A carbon tax would seem to discourage construction of new coal-fired boilers. It would seem logical that initiatives to reduce global warming would have a negative effect on the industry which depends for more than half its revenues on coal-fired power plant owners. Furthermore, other major purchasers such as chemical plants and pulp mills are dependent on the low cost electricity delivered by coal generators. They are also major emitters of greenhouse gases.
However, a careful analysis reveals that a carbon tax would have a mildly positive effect rather than a negative effect on the air pollution industry. Here are the reasons:
The least expensive way to reduce CO2 emissions is to replace existing coal-fired plants with new more efficient plants. Europe is leading the way in this replacement program. Germany alone has a program to replace one third of its existing capacity prior to 2012. This program alone will account for air pollution system purchases of $10 billion.
A carbon tax in developed countries will cause industrial growth in countries without the tax. China could be a beneficiary. This will mean more Chinese coal-fired plants. China is now committed to install all the latest pollution control equipment on new boilers.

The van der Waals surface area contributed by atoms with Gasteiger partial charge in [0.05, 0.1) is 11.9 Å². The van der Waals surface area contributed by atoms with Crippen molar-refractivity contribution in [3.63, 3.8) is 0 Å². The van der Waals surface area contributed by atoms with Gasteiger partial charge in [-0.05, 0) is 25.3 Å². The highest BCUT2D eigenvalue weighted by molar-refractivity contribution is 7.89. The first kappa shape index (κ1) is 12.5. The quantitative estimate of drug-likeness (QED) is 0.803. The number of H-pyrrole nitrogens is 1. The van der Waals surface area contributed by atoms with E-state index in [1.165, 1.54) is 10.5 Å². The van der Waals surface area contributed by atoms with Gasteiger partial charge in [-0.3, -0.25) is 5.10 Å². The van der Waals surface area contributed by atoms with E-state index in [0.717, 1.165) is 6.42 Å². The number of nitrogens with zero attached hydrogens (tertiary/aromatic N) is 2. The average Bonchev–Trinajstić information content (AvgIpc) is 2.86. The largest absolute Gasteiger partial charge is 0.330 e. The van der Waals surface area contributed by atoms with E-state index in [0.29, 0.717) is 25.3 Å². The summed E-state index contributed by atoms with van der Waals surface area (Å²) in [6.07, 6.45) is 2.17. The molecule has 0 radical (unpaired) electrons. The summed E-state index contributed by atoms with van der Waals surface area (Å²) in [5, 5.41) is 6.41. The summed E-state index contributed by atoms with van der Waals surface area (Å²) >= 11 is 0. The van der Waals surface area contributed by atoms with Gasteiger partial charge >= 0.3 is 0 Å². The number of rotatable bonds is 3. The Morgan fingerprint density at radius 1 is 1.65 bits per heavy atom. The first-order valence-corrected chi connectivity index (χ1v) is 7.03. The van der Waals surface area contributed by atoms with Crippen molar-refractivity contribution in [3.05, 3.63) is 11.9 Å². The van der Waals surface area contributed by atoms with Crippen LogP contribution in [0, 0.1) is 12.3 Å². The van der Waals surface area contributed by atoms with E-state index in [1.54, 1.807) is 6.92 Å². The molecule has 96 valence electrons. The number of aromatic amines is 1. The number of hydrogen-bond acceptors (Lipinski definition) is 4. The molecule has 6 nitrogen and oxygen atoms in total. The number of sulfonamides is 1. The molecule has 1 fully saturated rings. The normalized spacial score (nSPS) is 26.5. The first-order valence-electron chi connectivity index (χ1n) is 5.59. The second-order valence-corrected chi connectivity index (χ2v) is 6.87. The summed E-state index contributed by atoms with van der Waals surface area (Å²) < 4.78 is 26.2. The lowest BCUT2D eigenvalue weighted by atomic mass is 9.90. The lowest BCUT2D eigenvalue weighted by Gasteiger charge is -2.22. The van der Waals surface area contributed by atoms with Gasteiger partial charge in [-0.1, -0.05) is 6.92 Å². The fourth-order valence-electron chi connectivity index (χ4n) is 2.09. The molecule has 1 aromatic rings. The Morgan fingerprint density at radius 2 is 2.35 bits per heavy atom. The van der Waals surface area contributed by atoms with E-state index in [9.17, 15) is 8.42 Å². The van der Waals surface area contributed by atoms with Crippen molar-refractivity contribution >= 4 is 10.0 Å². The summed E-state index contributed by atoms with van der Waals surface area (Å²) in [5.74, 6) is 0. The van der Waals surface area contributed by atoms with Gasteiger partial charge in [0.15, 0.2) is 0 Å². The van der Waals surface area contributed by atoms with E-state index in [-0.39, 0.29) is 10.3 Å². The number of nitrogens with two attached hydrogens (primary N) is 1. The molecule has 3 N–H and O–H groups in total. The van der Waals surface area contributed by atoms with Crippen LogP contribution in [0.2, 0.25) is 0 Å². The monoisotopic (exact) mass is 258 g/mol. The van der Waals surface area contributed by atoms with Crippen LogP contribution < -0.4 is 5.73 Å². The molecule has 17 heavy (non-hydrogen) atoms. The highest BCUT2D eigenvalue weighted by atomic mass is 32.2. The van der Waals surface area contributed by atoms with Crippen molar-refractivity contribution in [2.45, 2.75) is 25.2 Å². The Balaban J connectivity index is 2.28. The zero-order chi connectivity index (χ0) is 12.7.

CO2 sequestration requires additional air pollution control investments. The scrubbers used to separate CO2 from the flue gas, will be furnished by the air pollution control industry. Furthermore, additional investment needs to be made to clean the gases prior to entering the CO2 scrubber.
A carbon tax would tend to accelerate development of technologies which require air pollution control systems. Ethanol plants need scrubbers and fabric filters.
There will be the acceleration of new concepts to make coal plants “green”. This will include manufacture of hydrochloric acid and co-location of ethanol plants at existing coal plant sites. This will increase air pollution equipment needs.
While the net effect will be positive, there will be negative aspects. The money spent to upgrade old plants would instead be diverted to building new coal-fired plants. Therefore, it would negatively impact those companies servicing and repairing equipment in the old plants.
The markets in Europe and other countries with the tax would be negatively impacted. Longer term, chemical, steel, pulp and other manufacturing plants would move to locations with cheaper energy and no carbon taxes.